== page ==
If Donald Trump ever does leave the White House, we can in large part thank paper ballots.

Trump’s desperate assault on 2020’s popular vote has drawn justifiable contempt. But had this election predominantly been conducted on the computerized touchscreen machines that have dominated our electoral process since Florida in 2000, Trump could well be headed for a stolen second term.

Hand-marked and hand-counted paper ballots have long been at the core of the U.S.’s rising election protection movement. They were largely scorned after the disastrous 2000 campaign, when badly designed “butterfly ballots” and “hanging chads” undermined Florida’s election, giving George W. Bush an Electoral College victory despite losing the nationwide popular vote


High-profile hackers’ mockery of the machines has also helped to damage their credibility. For example, one professor hacked a “secure” touchscreen and got it to play the University of Michigan fight song.

According to the highly respected Verified Voting website, in 2006 less than half the nation’s votes (47.7 percent) were cast in jurisdictions using mostly hand-marked paper ballots. In 2020 it was 70 percent. Another 18.1 percent were cast on ballot-marking devices used to mark paper ballots. Thus, this year, nearly 9 out of every 10 votes cast in the U.S. were marked on paper. Virtually all were counted with digital scanners, leaving the preserved original ballots intact for Trump’s bitterly contested recounts.

By contrast, the use of direct recording electronic (DRE) “black box” touchscreen machines dropped from 43.9 percent in 2006 to just 11.9 percent in 2020. Some of those DRE machines allow the voter to view a poorly printed, usually fragile paper record to confirm how one voted, but others do not. In either case, the paper has been unusable for recounts, which have relied entirely on the electronic equipment itself, making them virtually meaningless.

Over the years, frequent breakdowns and critical shortages of those DRE machines have led to long Election Day lines. Lights on the touchscreens have often gone haywire, falsely indicating voters had chosen one candidate when in fact they’d chosen another. Critics have branded the process “push and pray.” Since they fail to create a usable paper trail, these machines turn recounts into a bitter charade. And when the official results tabulated by the machines have not jibed with exit polls (as has happened often), those unhappy with the results have had an easier time deeming the election “stolen.”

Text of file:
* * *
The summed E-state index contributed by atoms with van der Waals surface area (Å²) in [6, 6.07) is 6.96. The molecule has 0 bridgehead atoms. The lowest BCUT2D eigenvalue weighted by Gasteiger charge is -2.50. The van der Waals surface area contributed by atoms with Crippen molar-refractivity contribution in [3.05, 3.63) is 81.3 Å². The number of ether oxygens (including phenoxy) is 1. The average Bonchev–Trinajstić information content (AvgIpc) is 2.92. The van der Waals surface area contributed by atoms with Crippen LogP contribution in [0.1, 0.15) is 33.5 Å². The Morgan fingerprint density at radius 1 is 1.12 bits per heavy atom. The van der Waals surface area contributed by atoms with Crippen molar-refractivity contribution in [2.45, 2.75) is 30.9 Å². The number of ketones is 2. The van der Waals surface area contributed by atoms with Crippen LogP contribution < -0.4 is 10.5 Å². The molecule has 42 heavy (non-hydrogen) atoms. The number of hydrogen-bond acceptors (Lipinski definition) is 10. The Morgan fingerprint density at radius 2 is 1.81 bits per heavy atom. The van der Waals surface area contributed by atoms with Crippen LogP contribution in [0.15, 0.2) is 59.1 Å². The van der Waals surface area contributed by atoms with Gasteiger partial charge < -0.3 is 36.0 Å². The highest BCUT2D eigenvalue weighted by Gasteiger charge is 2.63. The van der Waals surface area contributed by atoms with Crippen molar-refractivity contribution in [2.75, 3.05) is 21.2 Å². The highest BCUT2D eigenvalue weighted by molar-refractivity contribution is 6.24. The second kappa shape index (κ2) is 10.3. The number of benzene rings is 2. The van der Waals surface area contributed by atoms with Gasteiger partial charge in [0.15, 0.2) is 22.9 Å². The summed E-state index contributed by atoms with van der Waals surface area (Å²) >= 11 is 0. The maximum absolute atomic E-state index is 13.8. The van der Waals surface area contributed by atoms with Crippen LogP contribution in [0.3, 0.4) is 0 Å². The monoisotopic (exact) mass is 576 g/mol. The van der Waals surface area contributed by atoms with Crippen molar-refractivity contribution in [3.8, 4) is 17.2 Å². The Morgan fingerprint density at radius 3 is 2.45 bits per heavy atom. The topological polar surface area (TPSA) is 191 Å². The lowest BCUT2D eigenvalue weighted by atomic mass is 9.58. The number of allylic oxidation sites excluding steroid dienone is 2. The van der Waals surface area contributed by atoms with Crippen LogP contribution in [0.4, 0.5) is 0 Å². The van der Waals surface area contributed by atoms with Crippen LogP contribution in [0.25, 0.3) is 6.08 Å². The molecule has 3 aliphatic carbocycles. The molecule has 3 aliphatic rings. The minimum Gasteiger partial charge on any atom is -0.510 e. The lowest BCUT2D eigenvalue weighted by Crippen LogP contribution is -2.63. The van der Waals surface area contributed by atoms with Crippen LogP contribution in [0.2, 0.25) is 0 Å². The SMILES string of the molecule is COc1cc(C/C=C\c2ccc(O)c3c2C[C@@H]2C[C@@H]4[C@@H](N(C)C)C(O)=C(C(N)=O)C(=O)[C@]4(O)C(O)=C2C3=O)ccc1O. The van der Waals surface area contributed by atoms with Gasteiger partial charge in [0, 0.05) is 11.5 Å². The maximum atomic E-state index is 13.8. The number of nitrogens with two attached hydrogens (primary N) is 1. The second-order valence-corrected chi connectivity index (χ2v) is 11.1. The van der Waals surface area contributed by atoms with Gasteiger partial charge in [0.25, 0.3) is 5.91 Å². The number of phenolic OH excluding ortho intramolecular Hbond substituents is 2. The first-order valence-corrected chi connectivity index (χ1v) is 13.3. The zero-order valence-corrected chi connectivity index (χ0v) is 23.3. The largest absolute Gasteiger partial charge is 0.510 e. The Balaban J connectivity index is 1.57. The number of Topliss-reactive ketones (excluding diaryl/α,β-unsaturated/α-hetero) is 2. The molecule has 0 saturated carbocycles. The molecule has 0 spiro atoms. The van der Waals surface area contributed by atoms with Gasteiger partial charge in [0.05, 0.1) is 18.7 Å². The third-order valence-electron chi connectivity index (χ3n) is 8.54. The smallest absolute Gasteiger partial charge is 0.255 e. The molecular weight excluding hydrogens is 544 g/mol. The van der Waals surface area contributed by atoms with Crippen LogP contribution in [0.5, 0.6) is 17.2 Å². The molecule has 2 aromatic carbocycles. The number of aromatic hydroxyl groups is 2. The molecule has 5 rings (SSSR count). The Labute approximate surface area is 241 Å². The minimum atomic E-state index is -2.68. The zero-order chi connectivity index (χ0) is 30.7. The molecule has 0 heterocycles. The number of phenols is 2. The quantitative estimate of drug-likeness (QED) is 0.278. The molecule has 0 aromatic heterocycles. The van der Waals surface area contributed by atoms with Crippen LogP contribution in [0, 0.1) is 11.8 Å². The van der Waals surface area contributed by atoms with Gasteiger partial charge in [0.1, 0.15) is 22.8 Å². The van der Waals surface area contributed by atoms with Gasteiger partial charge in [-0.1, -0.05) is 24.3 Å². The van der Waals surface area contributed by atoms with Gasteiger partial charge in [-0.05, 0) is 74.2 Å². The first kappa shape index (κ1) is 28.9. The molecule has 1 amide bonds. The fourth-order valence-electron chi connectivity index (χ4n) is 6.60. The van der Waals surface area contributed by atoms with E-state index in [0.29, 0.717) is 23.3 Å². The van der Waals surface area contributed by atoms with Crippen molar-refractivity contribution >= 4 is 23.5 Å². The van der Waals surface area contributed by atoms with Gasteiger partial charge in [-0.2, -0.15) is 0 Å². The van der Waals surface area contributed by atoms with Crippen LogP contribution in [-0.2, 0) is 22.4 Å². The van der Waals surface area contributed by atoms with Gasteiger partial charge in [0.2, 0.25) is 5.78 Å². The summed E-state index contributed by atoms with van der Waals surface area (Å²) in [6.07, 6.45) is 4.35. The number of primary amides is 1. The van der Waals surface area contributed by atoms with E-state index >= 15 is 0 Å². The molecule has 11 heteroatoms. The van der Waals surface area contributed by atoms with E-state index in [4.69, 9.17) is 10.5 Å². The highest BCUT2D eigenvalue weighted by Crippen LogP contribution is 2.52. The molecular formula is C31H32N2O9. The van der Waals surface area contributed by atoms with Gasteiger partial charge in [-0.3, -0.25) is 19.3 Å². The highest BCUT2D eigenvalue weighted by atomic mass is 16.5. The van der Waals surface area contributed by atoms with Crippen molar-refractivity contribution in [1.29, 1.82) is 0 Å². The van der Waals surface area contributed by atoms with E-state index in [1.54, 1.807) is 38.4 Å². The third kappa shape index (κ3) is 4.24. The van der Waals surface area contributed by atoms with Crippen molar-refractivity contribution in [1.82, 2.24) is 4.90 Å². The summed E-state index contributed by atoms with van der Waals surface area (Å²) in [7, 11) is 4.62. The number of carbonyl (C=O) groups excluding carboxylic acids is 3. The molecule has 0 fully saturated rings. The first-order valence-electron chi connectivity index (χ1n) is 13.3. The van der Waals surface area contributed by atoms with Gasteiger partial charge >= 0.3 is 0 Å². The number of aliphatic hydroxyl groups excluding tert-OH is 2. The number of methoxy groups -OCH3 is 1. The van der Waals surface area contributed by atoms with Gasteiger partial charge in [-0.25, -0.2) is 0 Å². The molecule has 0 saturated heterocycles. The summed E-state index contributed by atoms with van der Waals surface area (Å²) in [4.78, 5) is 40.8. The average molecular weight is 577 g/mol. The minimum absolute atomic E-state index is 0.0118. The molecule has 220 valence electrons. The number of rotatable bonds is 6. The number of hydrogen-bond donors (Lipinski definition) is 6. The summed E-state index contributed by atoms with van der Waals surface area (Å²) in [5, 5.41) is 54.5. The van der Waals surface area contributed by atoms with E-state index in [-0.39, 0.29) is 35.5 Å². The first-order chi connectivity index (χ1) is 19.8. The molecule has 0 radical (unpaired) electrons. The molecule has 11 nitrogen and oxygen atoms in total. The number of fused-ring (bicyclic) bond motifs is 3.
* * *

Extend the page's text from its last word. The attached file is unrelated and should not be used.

Another major risk involved with computerized touch screen machines is that nearly all are privately owned by companies like Diebold, Dominion and ES&S, which have been unwilling to make public their source codes. The courts have ruled in their favor, calling the codes that have decided our elections “proprietary.” With their operational cores hidden, there’s thus been no reliable way to confirm the outcome of an election conducted on electronic touchscreens.

Had the 2020 election been predominantly run on those machines, there’d be no reliable way to deter Trump’s incredible claims of widespread fraud. He has predictably attacked results from Dominion ballot marking devices in Georgia. But his attacks couldn’t change the Georgia result because the preserved paper ballots were available for essentially unassailable recounts.

Had touchscreen machines with black box counting devices been as prevalent nationwide as they were in 2006, the 2020 outcome would be impossible to sort out, and Trump could skate through the confusion.

But with carefully preserved paper ballots in use throughout the U.S., and with the whole world watching, recounts reliably done in key swing states like Georgia, Wisconsin, Michigan and Pennsylvania have protected this election, undercutting Trump’s attempts to steal it.